Many years later in England, as Roberto’s father lies dying in hospital, he hands his son a coded piece of paper which, he says, reveals the secret hiding place of Escobar’s ‘missing millions’. The code is published in this book for the first time.

Format: Hardcover (288 pages)       Publisher: Ad Lib Publishers
Publication date: 6th August 2020 Genre: Memoir

Find Son of Escobar: First Born on Goodreads

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Extract from Son of Escobar: First Born by Roberto Sendoya Escobar


I had two fathers. The one I called Dad – and loved dearly – was my adoptive father, Patrick Witcomb. I knew him as an English businessman who had made a successful life for his family in Colombia. That was only half the story. It wasn’t until years later that I found out he was also an MI6 agent working undercover for British intelligence. But hearing that still wasn’t my biggest shock.

I learned that my biological father was Pablo Escobar, the most notorious gangster in the history of the world. I had met him only fleetingly, unaware of our connection or that there were times he was prepared to kill to win me back. This is the story of how the lives of my two fathers became inextricably intertwined. Good and evil. Light and darkness. This story has it all.

When I was a child I knew nothing of all this. I just thought Patrick – Pat to everyone who knew him – was a regular dad. There were an awful lot of guns and strangeness going on around our beautiful mansion in Colombia but my dad worked for a firm that printed banknotes for governments and ran an armoured car business and as an employee he was subject to attack from criminal gangs. It was just part of our life, although sometimes it felt like violence followed us around and I was grateful for my round-the-clock armed protection.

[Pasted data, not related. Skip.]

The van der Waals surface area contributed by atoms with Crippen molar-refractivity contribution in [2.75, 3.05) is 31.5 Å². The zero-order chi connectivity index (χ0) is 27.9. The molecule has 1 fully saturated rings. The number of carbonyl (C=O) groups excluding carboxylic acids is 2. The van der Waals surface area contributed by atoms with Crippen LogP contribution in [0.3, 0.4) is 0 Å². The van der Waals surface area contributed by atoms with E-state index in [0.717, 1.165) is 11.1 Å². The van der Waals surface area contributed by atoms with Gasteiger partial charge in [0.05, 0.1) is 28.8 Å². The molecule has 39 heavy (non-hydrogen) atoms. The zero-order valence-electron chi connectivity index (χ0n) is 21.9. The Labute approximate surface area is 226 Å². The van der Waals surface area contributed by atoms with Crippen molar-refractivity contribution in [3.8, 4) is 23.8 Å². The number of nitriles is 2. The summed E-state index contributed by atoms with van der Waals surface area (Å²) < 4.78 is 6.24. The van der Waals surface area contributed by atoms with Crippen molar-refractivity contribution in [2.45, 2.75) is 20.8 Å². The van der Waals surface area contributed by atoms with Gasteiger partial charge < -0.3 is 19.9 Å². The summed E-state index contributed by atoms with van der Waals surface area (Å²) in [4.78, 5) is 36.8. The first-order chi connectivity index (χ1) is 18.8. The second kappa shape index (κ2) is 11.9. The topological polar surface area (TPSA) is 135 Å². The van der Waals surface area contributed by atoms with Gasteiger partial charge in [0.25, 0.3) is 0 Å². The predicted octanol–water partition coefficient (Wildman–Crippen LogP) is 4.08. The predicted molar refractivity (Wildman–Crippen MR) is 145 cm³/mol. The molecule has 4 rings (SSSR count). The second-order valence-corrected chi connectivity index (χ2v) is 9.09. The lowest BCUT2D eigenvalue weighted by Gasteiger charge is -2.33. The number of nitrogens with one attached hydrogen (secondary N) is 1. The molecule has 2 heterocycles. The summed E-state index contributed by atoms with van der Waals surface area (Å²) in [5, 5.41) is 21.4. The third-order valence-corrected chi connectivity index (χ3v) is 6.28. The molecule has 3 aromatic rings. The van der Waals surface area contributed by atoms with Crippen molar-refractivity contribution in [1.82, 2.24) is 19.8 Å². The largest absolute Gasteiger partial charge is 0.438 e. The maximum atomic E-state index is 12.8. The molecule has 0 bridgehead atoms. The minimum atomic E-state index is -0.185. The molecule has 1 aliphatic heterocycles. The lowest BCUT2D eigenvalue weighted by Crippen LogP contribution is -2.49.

There were also a few occasions on which my father took me to a place called Medellín where I met a younger man who took a keen interest in me – this was Escobar. And there was the day I saw huge bags of money being loaded on to a plane. Little did I know of the murky dealings that linked these two powerful figures in Colombia’s turbulent history – and the millions of dollars that passed between them.

Only when I was twenty-four did my father – Pat – sit me down to tell me the true story of my extraordinary life. It was 1989 and by then I had left home and was living in Sotogrande on the Costa Del Sol of Spain, near Gibraltar. Until that day I had always been Phillip Witcomb, although I did know that I was adopted. It hadn’t worried me. I always looked upon Pat and his wife, Joan, as my dad and mum. They had told me I had been born in Colombia, which explained my darker hair and features, but until this point both had said that nothing was known about my real parents and I had always accepted it. Now Pat prepared to turn my world upside down. ‘What we told you wasn’t the whole story,’ Dad said. ‘It’s time you knew the whole truth.’

He revealed I had started life as Roberto Sendoya Escobar. They had adopted me from a Catholic orphanage. My mother was dead and they believed my father had given up any claim for me. It was then that he explained how he had come to cross paths with Pablo Escobar.

Dad had been tasked with setting up the Colombian arm of the banknote printing company De La Rue and, as part of his work, he needed to infiltrate the criminal gangs then gaining a foothold in the country’s fledgling economy and pass back intelligence. Some of this information made its way back to UK secret services but the main beneficiaries of the elaborate, sophisticated and devastatingly effective operation were their US counterparts in the CIA.